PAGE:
If time feels like a slow march for Cléo, it seems to rush away from Isabelle like water in cupped hands. Denis jumps abruptly from one short scene to another; sometimes minutes seem to have passed, sometimes hours, sometimes an indeterminate number of days. Moments of emotional and physical intimacy that Isabelle craves are consistently interrupted and undermined by disappointment and mundanity. In the opening shot of the film, a nude Isabelle lies on a bed, gazing at the ceiling. Suddenly, she’s having sex with her lover, urgently but dispassionately; and then suddenly, he’s buttoned his shirt and gone. She lies back on the bed again. It’s over almost as soon as it’s begun.
Like Cléo, Isabelle seems to be performing the role of a younger, carefree woman. She is the mistress of a banker, who casually tells her over a drink that he’ll never leave his wife. An instrumental version of Etta James’s “At Last” plays; Denis seemingly mocks the singer’s promise that her “lonely days are over.” Isabelle returns to her apartment and collapses on the sofa in tears. Suddenly, the sunset comes creeping through the window, and it’s unclear whether she’s been lying there for minutes or hours. She soon meets a much younger man, with whom she is quickly besotted. When he beckons her into the bedroom for the first time, he disappears out of frame while she lingers on the threshold. The camera tilts down to her knee-high black boots as she takes two slow, deliberate steps into the bedroom. Denis allows her a moment to savour the anticipation and joy of being in love, but the next morning he says he regrets sleeping with her. Cléo fears death quite explicitly, but for Isabelle, a lack of romantic love is a kind of death, and she’s running out of time to find it. “It’s like my love life is behind me, it’s all over, there’s nothing left,” she cries.
In perhaps the most memorable scene in the film, Isabelle dances to “At Last” in a nightclub. She is alone at first, swaying to the music with her eyes closed, but out of the shadows emerges a tall, dark-haired stranger. They hold each other close, gazing into each other’s eyes as if they’ve known each other for eternity. It’s a swooningly romantic sequence and one of few that Denis lets us revel in in real time. We don’t get to see their relationship blossom, only a bitter argument some unspecified time later that prompts them to separate—but for a minute or two, Isabelle’s fantasy is indulged.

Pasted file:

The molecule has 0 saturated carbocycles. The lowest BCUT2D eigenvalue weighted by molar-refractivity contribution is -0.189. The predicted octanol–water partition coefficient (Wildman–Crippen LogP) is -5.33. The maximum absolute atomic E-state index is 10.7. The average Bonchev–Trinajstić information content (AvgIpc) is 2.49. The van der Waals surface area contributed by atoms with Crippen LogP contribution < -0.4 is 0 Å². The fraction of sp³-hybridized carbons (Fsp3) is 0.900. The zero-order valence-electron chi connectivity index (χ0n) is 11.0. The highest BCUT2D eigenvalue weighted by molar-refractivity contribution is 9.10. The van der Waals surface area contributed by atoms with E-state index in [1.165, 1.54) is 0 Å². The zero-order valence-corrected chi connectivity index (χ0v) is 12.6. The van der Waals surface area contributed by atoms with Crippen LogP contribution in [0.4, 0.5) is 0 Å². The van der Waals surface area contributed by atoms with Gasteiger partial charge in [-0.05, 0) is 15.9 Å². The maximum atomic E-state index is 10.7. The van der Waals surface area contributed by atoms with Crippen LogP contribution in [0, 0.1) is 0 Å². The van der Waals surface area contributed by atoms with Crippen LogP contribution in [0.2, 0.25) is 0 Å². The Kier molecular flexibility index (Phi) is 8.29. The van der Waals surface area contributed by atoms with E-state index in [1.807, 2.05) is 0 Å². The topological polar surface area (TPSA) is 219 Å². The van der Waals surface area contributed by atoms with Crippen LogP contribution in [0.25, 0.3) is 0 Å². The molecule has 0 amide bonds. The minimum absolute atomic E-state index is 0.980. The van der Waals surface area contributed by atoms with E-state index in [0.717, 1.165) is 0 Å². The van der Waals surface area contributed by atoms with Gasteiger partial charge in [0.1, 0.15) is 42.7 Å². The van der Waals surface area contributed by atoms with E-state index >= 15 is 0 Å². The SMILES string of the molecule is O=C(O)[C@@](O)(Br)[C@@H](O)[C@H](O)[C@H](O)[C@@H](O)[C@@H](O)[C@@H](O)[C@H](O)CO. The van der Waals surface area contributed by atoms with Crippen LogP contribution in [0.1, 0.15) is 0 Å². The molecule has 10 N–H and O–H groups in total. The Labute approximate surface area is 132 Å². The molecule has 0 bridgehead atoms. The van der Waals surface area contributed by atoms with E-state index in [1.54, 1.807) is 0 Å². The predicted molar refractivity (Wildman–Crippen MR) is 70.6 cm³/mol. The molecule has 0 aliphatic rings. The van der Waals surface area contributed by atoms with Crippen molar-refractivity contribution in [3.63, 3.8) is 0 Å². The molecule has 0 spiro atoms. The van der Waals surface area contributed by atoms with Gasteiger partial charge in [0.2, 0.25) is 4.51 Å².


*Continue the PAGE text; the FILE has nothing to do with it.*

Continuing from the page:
While Cléo’s story begins with a visit to a fortune teller, Isabelle’s ends with one. David (Gérard Depardieu) does a “reading” of Isabelle in the film’s longest scene. She doesn’t draw an omen of death like Cléo does, but there’s still a sense that she might be doomed to the fate that she fears: being alone. He reassures her that one of her lovers will return to her only to disappoint her: “Is he your future with whom you’ll walk down the great road of life? No, I don’t think so.” He advises only that a new, “authentic” man may come into her life—maybe suggesting himself—and that Isabelle must remain “open.” But he does encourage her to find the “beautiful sun within” that lends the film its title.
Both films are directed by women and tell fragmented stories about Parisian women searching for their own identities. For Cléo, each second is agonising while she waits for the results of the test, while for Isabelle, searching for romantic fulfilment post-divorce, there is dread in the days that seem to vanish before her. But in the final moments of both films, Isabelle and Cléo seem to find some semblance of fulfilment, even as their futures are uncertain. “I’ve the feeling my fear is gone, I’ve the feeling I’m happy,” says Cléo, while Isabelle smiles through her tears.